A few months ago, I was in a crowded supermarket in Tel Aviv, trying to find a decent bread loaf.
My stomach was full of the familiar, familiar flavor of flour and sugar, and I had to get it to the counter.
I felt like a kid in a candy store.
I was just desperate for something that would satisfy my hunger.
But this bread loaf was a rare, delicious treat.
The dough was warm, the flavor was fresh and the bread was crispy.
I could taste the saltiness of the yeast, the sweetness of the nutmeg and the brown sugar.
The bread was fresh enough to eat without fear of breaking apart.
I had just spent an hour and a half trying to make a loaf of this bread that is still so good.
For the first time, I felt good and secure.
I realized that the problem with breads is that they are so easy to make.
I started to feel like I had a lot to learn.
I looked around, I started asking people around me what I should be doing with my life.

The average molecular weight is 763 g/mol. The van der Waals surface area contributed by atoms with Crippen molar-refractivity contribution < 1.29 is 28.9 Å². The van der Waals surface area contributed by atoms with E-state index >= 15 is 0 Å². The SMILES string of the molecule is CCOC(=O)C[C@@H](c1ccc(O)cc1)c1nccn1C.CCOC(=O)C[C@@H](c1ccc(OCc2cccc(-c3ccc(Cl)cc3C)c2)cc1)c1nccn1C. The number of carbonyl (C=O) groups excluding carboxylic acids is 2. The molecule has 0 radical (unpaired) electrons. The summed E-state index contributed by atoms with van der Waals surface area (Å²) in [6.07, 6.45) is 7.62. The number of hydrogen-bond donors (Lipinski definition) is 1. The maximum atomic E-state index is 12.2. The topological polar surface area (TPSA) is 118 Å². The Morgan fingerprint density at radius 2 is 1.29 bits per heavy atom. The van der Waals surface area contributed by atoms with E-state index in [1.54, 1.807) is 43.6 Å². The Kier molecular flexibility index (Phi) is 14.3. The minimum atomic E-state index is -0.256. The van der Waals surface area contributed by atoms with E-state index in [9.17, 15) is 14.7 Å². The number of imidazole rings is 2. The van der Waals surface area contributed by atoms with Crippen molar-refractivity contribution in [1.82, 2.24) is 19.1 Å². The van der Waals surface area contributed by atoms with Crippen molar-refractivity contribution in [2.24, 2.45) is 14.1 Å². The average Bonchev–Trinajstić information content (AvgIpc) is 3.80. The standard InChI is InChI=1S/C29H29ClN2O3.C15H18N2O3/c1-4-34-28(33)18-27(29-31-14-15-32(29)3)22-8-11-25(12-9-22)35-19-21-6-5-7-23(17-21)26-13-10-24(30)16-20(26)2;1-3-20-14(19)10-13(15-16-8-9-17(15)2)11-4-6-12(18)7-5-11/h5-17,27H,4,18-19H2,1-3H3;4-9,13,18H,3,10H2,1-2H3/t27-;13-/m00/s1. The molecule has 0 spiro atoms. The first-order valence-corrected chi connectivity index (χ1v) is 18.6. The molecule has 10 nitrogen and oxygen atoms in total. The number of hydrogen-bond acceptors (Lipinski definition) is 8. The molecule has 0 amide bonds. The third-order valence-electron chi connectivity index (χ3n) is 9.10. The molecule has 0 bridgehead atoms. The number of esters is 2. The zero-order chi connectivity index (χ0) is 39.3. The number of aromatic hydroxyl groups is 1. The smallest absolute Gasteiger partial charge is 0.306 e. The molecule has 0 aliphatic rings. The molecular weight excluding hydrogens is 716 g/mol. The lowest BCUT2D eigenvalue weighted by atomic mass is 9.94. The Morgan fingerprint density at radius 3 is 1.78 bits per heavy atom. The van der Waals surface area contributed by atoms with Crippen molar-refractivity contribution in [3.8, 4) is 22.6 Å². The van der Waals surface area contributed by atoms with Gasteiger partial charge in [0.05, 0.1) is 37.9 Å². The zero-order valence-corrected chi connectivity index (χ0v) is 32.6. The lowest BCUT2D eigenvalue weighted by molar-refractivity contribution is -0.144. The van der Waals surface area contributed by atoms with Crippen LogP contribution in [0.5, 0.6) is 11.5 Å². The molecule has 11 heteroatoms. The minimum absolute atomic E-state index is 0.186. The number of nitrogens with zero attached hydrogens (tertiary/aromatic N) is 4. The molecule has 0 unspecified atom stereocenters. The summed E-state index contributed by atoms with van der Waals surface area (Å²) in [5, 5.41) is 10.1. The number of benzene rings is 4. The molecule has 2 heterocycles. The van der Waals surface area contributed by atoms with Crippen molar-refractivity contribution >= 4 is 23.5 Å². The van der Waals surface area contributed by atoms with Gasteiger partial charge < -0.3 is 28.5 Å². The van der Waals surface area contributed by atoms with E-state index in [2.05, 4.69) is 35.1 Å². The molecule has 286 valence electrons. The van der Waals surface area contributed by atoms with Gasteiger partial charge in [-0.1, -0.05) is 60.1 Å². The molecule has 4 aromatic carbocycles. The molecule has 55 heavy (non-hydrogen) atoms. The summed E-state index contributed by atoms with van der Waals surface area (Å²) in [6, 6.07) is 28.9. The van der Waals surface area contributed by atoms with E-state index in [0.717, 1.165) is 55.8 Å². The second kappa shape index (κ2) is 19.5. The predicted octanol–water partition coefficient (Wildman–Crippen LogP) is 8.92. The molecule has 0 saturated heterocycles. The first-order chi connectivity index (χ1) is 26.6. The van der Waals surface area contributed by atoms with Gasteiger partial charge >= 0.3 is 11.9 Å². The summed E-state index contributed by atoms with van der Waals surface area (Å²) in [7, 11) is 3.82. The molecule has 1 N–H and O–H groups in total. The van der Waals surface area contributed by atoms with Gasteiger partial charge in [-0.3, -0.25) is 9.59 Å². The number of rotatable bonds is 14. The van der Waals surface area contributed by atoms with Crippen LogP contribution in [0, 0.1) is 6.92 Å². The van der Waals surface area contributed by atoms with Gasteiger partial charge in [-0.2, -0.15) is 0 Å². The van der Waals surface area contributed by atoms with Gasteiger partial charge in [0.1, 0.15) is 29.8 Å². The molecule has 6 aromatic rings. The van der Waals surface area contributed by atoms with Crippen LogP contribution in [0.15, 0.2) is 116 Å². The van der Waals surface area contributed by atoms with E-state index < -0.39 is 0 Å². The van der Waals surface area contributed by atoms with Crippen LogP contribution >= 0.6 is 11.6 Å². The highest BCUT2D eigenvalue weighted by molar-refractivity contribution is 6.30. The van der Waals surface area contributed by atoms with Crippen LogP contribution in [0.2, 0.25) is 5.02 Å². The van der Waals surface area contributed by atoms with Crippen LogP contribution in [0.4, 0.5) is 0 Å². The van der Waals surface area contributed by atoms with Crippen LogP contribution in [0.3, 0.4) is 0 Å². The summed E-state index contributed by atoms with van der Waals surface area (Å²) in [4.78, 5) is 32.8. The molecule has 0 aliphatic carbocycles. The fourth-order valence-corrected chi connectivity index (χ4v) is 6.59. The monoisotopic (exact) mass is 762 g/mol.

There was nothing.
They just kept telling me to do something.
But I could not find any answers.
The people around are really nice, but the world is a very hard place for people who are living in the West Bank.
They are afraid of the Palestinians.
There is a great difference between being afraid and being angry.
And it’s not easy to feel secure when you are so far away from people who love you.
I finally understood why people in the U.S., including me, are so anxious about the future of the two-state solution.
But the reality is that I do not know what I will do in my life in the next five years.
I do know that I am not going to be able to be as open as I would like to be.
I have no idea what I am going to do with my time.
And the answer is that, no matter what I do in the future, I will always be in the Palestinian territory.
I will be here, in the occupation, in a prison, in solitary confinement.
It is so frustrating that I can’t just be happy to be here.
When I think about it, the whole world knows this.
I am the one who is going to keep pushing the United States to do everything that is possible to bring peace and justice to the Middle East.
I can be happy with the fact that I live in the occupied territories, and that is what I want.
But what I really want is to be happy.
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